An increasing number of dogs are ingesting xylitol through sugar-free gum and other sources. This is bad news because if left untreated, the pet will likely die, according to veterinarians. Symptoms include a weak appearance, vomiting, or extreme lethargy. A dogâ€™s blood sugar can drop within 30 minutes of consuming xylitol and a pet can go into a coma.
The symptoms of xylitol poisoning can be observed anywhere from half an hour to 12 hours. The longer the pet goes without help, the worse the condition becomes. A dogâ€™s liver can fail, which is a life-threatening situation.
In San Diego, California and San Marcos, Texas alone, there has been at least one or two incidents of xylitol poisoning every week for the past two to three months. If a dog has eaten sugarless gum, he needs to be taken to the vet right away. Your vet may induce vomiting to improve the situation. He will then watch your petâ€™s blood sugar for 12 to 24 hours and check the liver after two or three days.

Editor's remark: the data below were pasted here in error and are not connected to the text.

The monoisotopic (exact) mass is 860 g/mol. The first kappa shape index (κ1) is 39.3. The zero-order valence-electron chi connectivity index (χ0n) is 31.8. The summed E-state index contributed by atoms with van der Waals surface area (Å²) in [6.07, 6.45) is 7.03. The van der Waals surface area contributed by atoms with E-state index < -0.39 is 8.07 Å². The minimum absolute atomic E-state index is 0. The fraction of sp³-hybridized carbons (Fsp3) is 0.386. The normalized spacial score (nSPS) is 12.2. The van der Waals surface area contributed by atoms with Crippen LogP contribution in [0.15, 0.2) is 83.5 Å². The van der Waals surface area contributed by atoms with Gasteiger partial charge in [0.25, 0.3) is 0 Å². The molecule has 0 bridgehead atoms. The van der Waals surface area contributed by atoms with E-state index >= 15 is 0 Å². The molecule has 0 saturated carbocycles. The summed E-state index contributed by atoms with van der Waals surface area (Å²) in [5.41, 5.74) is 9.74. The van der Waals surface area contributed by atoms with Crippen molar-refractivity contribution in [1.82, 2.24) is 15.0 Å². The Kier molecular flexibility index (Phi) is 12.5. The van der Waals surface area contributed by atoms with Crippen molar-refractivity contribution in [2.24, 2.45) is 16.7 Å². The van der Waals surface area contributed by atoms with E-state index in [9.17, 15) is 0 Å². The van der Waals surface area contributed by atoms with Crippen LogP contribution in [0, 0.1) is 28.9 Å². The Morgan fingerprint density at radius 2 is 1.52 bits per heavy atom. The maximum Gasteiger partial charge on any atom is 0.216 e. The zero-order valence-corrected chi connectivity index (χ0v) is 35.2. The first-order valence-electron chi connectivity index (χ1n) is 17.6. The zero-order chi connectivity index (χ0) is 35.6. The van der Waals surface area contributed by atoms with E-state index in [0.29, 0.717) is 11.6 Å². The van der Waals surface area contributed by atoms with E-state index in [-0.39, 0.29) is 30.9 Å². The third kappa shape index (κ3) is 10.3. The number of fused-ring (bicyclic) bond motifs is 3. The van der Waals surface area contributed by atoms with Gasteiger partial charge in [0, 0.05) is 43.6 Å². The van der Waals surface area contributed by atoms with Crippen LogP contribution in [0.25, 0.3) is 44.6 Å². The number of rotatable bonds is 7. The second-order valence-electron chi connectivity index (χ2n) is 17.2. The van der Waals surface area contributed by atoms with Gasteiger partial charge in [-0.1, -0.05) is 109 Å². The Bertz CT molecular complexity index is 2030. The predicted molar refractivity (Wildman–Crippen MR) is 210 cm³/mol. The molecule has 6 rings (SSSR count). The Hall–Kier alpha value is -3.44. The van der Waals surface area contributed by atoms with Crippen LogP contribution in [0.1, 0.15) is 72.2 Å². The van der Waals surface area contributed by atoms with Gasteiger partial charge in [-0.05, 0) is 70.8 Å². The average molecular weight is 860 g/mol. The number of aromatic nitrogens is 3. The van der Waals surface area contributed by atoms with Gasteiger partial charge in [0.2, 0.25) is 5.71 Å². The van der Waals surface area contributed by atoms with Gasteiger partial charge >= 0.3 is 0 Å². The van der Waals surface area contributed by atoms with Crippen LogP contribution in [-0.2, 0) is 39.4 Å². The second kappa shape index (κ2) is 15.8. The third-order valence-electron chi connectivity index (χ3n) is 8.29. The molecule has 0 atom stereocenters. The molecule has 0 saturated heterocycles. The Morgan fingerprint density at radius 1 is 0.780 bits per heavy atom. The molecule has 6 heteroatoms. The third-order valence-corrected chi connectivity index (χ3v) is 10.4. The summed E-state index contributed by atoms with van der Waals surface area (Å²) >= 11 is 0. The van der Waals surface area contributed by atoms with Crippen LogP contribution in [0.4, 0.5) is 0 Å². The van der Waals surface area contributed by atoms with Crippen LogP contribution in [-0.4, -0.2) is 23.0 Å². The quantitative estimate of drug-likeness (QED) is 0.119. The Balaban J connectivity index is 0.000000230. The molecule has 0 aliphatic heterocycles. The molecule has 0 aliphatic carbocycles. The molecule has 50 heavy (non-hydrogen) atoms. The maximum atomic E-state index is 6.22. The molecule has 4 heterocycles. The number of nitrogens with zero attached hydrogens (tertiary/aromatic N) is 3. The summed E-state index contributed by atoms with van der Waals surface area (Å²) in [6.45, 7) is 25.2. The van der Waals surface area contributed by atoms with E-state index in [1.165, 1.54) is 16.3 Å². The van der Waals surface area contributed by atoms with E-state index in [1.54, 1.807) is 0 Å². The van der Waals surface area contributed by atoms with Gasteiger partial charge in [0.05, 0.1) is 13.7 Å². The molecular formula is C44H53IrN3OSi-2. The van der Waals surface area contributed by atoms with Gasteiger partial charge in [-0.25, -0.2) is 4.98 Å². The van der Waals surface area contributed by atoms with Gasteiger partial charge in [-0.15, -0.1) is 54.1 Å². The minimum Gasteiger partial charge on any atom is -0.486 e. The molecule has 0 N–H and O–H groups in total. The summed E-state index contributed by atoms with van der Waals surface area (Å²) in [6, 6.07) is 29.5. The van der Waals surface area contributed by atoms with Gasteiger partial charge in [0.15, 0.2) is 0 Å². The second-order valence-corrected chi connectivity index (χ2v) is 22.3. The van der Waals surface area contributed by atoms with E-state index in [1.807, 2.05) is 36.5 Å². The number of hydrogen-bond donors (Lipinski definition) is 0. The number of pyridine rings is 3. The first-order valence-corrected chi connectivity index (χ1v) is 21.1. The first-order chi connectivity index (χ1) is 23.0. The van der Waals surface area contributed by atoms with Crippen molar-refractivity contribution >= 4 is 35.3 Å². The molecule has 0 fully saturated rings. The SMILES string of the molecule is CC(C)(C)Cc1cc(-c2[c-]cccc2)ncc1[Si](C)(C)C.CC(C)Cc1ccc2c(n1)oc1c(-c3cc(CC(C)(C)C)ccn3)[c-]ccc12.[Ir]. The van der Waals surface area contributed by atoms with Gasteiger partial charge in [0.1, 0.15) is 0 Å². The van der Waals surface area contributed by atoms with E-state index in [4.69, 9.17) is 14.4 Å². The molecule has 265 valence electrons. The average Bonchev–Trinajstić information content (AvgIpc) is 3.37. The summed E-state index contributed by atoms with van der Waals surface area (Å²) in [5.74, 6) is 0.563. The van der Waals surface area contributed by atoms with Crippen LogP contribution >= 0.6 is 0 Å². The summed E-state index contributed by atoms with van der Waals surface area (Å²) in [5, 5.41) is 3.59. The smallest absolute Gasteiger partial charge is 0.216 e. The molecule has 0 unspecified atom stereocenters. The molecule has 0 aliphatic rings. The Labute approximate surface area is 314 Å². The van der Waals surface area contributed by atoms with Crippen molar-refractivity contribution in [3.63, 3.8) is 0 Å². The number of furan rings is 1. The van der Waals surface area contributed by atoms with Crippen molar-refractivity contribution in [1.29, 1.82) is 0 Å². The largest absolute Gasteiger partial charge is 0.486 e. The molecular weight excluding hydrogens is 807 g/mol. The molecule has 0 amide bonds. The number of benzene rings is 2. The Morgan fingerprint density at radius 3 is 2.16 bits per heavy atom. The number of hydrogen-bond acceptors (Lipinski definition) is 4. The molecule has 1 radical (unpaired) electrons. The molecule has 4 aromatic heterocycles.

Xylitol, which is found in fruits and also produced by the human body, has been shown to stop plaque growth and tooth decay in sugar-free gum. Humans absorb it slowly so it has little or no effect on our blood sugar or insulin levels. With dogs, however, it is absorbed quickly into the bloodstream, leading to a release of insulin and sudden plummet in blood sugar. This can cause liver failure, bleeding, and death.
Just two pieces of sugarless gum can be harmful or fatal to a 20-pound canine. One cup of pudding can be dangerous to a 90-pound pet. Aside from gum, xylitol is an ingredient in just about anything sugar-free, such as baked goods, candy, energy bars, brownies, cookies, muffins, Jell-O, ice cream, pudding, and toothpaste.
There are several products that contain xylitol, so be sure to keep these out of your petâ€™s reach for his safety.